The title is my only quibble with this outstanding book – this is not really a “how to” book and it won’t teach you “how to talk to an alien.” Rather, it’s an overview of cases involving close encounters where people engaged in two-way communications with other nonhuman beings of wide variety – and then seeks to form some theories and opinions about what it all means.

As I was reading, I was reminded of the great theoretical physicist RICHARD FEYNMAN. That’s because he had a knack for asking basic questions that no one else would even think of asking, questions that were quirky and weird, such as “Do numbers come in colors?

Well, Ms. du Tertre is asking those basic, yet unusual kinds of questions, such as, “Do aliens have mouths with actual tongues in them, vocal cords and a larynx that they can use to make the sounds of speech?” Then she looks at specific cases, from the famous accounts, such as that of Brazilian farmer and lawyer Antônio Vilas-Boas, who was abducted in 1957 and forced to have sex with an alien.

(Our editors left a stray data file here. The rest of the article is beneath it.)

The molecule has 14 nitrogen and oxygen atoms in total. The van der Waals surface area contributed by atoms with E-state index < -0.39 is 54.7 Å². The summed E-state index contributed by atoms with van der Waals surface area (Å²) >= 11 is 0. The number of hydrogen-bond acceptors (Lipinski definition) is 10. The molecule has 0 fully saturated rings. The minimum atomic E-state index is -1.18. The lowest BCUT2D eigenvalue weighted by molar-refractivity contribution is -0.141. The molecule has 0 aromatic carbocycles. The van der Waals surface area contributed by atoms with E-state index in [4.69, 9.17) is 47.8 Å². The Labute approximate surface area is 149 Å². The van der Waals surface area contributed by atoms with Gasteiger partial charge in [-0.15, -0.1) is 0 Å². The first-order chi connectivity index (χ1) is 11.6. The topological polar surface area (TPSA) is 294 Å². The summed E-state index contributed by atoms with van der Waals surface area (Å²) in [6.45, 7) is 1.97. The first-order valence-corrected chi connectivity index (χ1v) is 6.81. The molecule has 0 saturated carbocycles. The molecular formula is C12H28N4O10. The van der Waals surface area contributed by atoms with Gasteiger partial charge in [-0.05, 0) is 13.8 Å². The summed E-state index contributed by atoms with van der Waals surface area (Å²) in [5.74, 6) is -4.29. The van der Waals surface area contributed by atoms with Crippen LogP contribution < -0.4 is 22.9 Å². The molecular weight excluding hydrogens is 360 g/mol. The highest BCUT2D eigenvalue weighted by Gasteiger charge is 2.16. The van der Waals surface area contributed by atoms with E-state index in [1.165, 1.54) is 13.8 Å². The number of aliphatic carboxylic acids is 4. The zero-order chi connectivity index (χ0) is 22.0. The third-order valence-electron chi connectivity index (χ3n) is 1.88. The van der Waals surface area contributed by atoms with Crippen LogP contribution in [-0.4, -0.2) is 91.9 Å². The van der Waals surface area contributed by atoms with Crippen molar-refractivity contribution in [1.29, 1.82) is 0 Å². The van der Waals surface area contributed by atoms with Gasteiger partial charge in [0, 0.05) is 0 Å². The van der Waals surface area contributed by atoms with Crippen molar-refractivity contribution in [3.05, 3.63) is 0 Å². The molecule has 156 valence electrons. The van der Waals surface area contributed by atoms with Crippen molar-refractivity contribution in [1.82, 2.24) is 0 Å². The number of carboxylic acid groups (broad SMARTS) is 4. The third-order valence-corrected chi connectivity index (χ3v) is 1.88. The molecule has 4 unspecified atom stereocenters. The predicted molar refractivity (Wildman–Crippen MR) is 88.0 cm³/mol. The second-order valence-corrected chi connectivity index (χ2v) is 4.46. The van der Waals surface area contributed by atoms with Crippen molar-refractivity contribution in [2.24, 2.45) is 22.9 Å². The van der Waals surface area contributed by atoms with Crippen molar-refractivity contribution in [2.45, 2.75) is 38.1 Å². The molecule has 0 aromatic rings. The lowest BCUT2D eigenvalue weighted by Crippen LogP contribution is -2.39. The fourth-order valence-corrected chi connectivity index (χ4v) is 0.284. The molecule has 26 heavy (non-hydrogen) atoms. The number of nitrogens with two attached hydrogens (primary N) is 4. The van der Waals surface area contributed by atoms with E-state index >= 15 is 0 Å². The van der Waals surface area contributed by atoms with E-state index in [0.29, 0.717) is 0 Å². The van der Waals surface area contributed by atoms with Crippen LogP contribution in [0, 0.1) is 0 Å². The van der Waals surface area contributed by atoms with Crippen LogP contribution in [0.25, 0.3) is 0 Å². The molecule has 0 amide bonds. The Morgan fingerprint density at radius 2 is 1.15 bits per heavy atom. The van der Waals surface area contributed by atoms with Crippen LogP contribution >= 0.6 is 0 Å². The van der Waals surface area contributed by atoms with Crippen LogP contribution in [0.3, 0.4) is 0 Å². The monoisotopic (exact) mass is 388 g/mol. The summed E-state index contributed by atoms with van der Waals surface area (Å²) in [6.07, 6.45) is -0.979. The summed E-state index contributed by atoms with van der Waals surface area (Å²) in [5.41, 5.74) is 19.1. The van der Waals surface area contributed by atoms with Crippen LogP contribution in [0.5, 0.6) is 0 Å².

The author is able to give this and many other well-known cases an intriguing new freshness because she is laser-focused on revisiting these events with the purpose of looking specifically at how communications were experienced by the subjects.

She also provides us with new perspectives on monumental historic events, such as the biblical story of the Tower of Babel, and the works of the famous English mathematician-genius and polymath JOHN DEE, adviser to Queen Elizabeth I. Dee is well-known for having “channeled” what is known today as the Enochian Alphabet, also called the “Angelic Alphabet,” the “Divine Language,” or “Language of the Gods.”

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Dr. John Dee

Dee reports that he received a visitation from a levitating angelic figure who gave him a kind of scrying stone through which he coaxed out and ratiocinated a symbolic form of transmundane, symbolic language. His description of the events sounds a lot like one of today’s alien visitation scenarios.